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The term Anthropause, which also comes from the rich Greek language and literally means "human pause", was included in Oxford Languages and its 2020 report Words of an Unprecedent Year. It was undoubtedly one of the new words of the year. A word that came to stay.
Anthropause, this "big break", confine hundreds of millions of people to their homes, intimidate them, suppress democratic rights and freedoms, restrict economic activity, negatively affect the overall health of people, lead people to suicide and ultimately limit the human life, although it has been very beneficial to Nature, to the quality of the environment, the reduction of pollution and overheating, and also for the survival of endangered wildlife.
A related scientific study, which took place during the period March-April 2020, on the effects of the first wave of lockdown on wildlife and published in June 2020 in the journal Nature, Ecology and Evolution, concluded that this, on a large scale, slowing down human activities has been extremely beneficial to endangered wildlife.
This has been observed not only by scientists and environmentalists but also by ordinary people, even uploading to social media a number of photos that showed the wildlife regaining some of its lost ground by occupying human spaces, which had previously been trampled by humans by wildlife. Photos of ibex roaming the streets and parks of Welsh cities, sheep in playgrounds, wild boars "partying" in Italian farms, herds of wild elephants on the streets of India and hungry monkeys, previously fed by tourists, to plunder in search of food in Indian cities.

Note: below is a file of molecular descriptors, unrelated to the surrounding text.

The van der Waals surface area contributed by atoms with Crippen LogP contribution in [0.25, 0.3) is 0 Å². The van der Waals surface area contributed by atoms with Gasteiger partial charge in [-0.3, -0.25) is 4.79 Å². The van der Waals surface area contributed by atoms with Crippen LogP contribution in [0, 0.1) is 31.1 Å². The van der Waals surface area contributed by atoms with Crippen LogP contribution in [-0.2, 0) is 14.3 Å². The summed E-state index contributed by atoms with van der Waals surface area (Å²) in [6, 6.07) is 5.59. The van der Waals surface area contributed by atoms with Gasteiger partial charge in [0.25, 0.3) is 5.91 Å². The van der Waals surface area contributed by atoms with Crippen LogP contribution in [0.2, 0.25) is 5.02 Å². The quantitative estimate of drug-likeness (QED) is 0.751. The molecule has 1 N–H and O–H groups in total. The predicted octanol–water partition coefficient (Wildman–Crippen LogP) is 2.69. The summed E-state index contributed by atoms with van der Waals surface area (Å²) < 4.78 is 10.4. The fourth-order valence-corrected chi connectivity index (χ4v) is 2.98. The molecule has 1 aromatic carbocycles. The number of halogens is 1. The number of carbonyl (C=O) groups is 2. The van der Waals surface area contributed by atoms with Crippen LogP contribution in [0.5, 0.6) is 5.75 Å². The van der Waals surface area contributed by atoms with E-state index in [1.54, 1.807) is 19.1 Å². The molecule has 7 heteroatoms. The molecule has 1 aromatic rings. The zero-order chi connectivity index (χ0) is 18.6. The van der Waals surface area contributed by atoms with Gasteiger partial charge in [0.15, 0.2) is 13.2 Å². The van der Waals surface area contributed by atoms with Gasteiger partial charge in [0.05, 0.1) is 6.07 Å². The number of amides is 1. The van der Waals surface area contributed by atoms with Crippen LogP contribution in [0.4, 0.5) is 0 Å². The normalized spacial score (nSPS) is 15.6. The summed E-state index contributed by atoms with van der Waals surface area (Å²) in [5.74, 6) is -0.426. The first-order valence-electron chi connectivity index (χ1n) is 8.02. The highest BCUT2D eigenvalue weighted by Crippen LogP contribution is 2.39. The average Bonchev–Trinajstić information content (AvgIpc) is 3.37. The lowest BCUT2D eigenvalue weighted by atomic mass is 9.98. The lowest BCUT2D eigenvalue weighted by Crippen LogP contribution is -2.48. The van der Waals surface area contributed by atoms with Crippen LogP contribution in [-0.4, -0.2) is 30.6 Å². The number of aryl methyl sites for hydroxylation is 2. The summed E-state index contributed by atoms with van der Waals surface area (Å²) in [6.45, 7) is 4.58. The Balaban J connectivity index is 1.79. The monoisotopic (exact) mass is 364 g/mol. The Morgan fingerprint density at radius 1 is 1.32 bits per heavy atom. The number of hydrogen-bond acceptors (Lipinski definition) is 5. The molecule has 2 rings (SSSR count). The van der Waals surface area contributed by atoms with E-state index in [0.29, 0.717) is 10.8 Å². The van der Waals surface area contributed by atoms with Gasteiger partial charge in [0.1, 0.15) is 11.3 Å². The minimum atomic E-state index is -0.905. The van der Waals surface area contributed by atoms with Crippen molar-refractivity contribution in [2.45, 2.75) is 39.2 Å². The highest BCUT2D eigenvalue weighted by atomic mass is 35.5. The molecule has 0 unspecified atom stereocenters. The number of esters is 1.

Wild puma were photographed in the center of the Chilean capital, Santiago, and jackals appeared in daylight in parks in Tel Aviv, Israel. In the US jaguars and wildcats have reached the main city streets. In Spain, wild boars reappeared in the fields. Deer appeared on the streets of Trincomalee, Sri Lanka. Elsewhere, geese roamed uninhabited areas, while other birds took advantage of the crashes and "occupied" airports. The bears of Pindos were able to cross the Egnatia Odos, in order to find a match, without the risk of falling on passing cars. Dolphins climbed, after decades, the Adriatic Sea and reached Venice and the unusually calm waters in the port of Trieste, Italy. In Chrissi island of Crete, more herds of dolphins were observed even on the South side of the island, where they hadn't been observed for years.
Animals and fish began to roam more freely on land and in the seas of the world, after the reduction of the traffic of the ships but also of the levels of noise pollution.
Another area in which Anthropause has been beneficial to the environment and therefore to human health has been that of air pollution. The lockdown, that imposed in March and April 2020 to curb the spread of Covid-19, reduced concentrations of major air pollutants in Europe by 70%.
Perhaps the most important lesson from the Covid-19 pandemic and the lockdown is that our survival goes through the sustainability of our natural environment, and the safeguarding of our democracy and human freedoms.